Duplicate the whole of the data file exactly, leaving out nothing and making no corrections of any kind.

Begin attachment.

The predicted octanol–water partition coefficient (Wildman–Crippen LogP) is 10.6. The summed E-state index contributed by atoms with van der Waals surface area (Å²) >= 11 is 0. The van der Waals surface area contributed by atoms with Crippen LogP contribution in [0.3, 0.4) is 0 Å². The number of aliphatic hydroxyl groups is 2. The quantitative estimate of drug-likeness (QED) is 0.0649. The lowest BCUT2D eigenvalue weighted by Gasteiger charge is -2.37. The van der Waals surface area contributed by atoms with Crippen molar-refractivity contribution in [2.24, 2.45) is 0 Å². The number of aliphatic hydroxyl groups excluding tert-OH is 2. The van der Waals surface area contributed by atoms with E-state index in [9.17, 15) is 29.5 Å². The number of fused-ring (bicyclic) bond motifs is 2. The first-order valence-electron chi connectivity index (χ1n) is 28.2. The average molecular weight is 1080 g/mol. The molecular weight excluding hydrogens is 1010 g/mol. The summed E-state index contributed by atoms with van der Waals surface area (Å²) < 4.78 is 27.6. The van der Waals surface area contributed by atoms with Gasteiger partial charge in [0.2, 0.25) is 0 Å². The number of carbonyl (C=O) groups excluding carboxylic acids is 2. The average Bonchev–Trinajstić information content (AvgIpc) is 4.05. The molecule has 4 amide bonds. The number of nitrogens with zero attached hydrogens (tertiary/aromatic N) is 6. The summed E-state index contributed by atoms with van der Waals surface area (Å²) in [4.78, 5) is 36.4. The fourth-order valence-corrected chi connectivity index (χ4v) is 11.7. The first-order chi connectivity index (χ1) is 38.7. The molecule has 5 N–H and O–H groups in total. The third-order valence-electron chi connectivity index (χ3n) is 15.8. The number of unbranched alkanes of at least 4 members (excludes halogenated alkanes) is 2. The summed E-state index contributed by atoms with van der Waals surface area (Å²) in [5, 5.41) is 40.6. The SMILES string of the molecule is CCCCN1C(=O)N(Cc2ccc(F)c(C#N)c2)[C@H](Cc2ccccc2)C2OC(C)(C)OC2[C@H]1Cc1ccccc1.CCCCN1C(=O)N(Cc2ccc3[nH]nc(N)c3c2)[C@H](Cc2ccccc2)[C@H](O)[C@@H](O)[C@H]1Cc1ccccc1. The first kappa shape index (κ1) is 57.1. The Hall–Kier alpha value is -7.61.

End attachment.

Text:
The predicted octanol–water partition coefficient (Wildman–Crippen LogP) is 10.6. The summed E-state index contributed by atoms with van der Waals surface area (Å²) >= 11 is 0. The van der Waals surface area contributed by atoms with Crippen LogP contribution in [0.3, 0.4) is 0 Å². The number of aliphatic hydroxyl groups is 2. The quantitative estimate of drug-likeness (QED) is 0.0649. The lowest BCUT2D eigenvalue weighted by Gasteiger charge is -2.37. The van der Waals surface area contributed by atoms with Crippen molar-refractivity contribution in [2.24, 2.45) is 0 Å². The number of aliphatic hydroxyl groups excluding tert-OH is 2. The van der Waals surface area contributed by atoms with E-state index in [9.17, 15) is 29.5 Å². The number of fused-ring (bicyclic) bond motifs is 2. The first-order valence-electron chi connectivity index (χ1n) is 28.2. The average molecular weight is 1080 g/mol. The molecular weight excluding hydrogens is 1010 g/mol. The summed E-state index contributed by atoms with van der Waals surface area (Å²) < 4.78 is 27.6. The van der Waals surface area contributed by atoms with Gasteiger partial charge in [0.2, 0.25) is 0 Å². The number of carbonyl (C=O) groups excluding carboxylic acids is 2. The average Bonchev–Trinajstić information content (AvgIpc) is 4.05. The molecule has 4 amide bonds. The number of nitrogens with zero attached hydrogens (tertiary/aromatic N) is 6. The summed E-state index contributed by atoms with van der Waals surface area (Å²) in [4.78, 5) is 36.4. The fourth-order valence-corrected chi connectivity index (χ4v) is 11.7. The first-order chi connectivity index (χ1) is 38.7. The molecule has 5 N–H and O–H groups in total. The third-order valence-electron chi connectivity index (χ3n) is 15.8. The number of unbranched alkanes of at least 4 members (excludes halogenated alkanes) is 2. The summed E-state index contributed by atoms with van der Waals surface area (Å²) in [5, 5.41) is 40.6. The SMILES string of the molecule is CCCCN1C(=O)N(Cc2ccc(F)c(C#N)c2)[C@H](Cc2ccccc2)C2OC(C)(C)OC2[C@H]1Cc1ccccc1.CCCCN1C(=O)N(Cc2ccc3[nH]nc(N)c3c2)[C@H](Cc2ccccc2)[C@H](O)[C@@H](O)[C@H]1Cc1ccccc1. The first kappa shape index (κ1) is 57.1. The Hall–Kier alpha value is -7.61.